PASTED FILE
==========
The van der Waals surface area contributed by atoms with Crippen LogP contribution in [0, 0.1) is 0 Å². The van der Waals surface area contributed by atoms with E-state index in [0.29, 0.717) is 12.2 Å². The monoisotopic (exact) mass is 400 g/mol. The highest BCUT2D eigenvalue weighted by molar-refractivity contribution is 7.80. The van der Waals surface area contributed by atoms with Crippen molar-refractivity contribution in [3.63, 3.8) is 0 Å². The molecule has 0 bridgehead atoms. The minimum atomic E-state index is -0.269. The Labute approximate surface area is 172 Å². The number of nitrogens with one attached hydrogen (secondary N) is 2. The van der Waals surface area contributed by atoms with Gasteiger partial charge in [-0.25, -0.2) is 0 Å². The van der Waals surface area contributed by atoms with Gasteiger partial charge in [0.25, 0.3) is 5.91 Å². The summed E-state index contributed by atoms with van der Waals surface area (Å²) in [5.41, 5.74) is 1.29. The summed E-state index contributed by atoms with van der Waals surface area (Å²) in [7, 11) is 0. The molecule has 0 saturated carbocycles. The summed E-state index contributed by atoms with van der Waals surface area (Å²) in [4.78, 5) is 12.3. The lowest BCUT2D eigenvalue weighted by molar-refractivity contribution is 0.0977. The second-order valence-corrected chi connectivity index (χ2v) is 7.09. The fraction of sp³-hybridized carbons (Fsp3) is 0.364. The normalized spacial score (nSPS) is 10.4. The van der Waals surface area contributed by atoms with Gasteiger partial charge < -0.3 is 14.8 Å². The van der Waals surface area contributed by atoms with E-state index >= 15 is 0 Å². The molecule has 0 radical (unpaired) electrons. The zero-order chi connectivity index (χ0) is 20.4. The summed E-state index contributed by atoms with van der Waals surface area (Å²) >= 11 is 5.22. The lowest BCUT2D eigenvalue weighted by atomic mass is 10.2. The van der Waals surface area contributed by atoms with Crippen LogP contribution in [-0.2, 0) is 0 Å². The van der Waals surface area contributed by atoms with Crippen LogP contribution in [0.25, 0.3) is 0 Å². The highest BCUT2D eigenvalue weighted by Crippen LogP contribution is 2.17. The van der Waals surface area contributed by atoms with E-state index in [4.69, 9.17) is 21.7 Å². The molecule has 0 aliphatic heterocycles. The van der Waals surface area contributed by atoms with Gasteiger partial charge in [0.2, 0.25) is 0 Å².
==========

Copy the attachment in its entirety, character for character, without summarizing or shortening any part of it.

The van der Waals surface area contributed by atoms with Crippen LogP contribution in [0, 0.1) is 0 Å². The van der Waals surface area contributed by atoms with E-state index in [0.29, 0.717) is 12.2 Å². The monoisotopic (exact) mass is 400 g/mol. The highest BCUT2D eigenvalue weighted by molar-refractivity contribution is 7.80. The van der Waals surface area contributed by atoms with Crippen molar-refractivity contribution in [3.63, 3.8) is 0 Å². The molecule has 0 bridgehead atoms. The minimum atomic E-state index is -0.269. The Labute approximate surface area is 172 Å². The number of nitrogens with one attached hydrogen (secondary N) is 2. The van der Waals surface area contributed by atoms with Gasteiger partial charge in [-0.25, -0.2) is 0 Å². The van der Waals surface area contributed by atoms with Gasteiger partial charge in [0.25, 0.3) is 5.91 Å². The summed E-state index contributed by atoms with van der Waals surface area (Å²) in [5.41, 5.74) is 1.29. The summed E-state index contributed by atoms with van der Waals surface area (Å²) in [7, 11) is 0. The molecule has 0 saturated carbocycles. The summed E-state index contributed by atoms with van der Waals surface area (Å²) in [4.78, 5) is 12.3. The lowest BCUT2D eigenvalue weighted by molar-refractivity contribution is 0.0977. The second-order valence-corrected chi connectivity index (χ2v) is 7.09. The fraction of sp³-hybridized carbons (Fsp3) is 0.364. The normalized spacial score (nSPS) is 10.4. The van der Waals surface area contributed by atoms with Gasteiger partial charge < -0.3 is 14.8 Å². The van der Waals surface area contributed by atoms with E-state index >= 15 is 0 Å². The molecule has 0 radical (unpaired) electrons. The zero-order chi connectivity index (χ0) is 20.4. The summed E-state index contributed by atoms with van der Waals surface area (Å²) >= 11 is 5.22. The lowest BCUT2D eigenvalue weighted by atomic mass is 10.2. The van der Waals surface area contributed by atoms with Crippen LogP contribution in [-0.2, 0) is 0 Å². The van der Waals surface area contributed by atoms with Crippen LogP contribution in [0.25, 0.3) is 0 Å². The highest BCUT2D eigenvalue weighted by Crippen LogP contribution is 2.17. The van der Waals surface area contributed by atoms with E-state index in [4.69, 9.17) is 21.7 Å². The molecule has 0 aliphatic heterocycles. The van der Waals surface area contributed by atoms with Gasteiger partial charge in [0.2, 0.25) is 0 Å².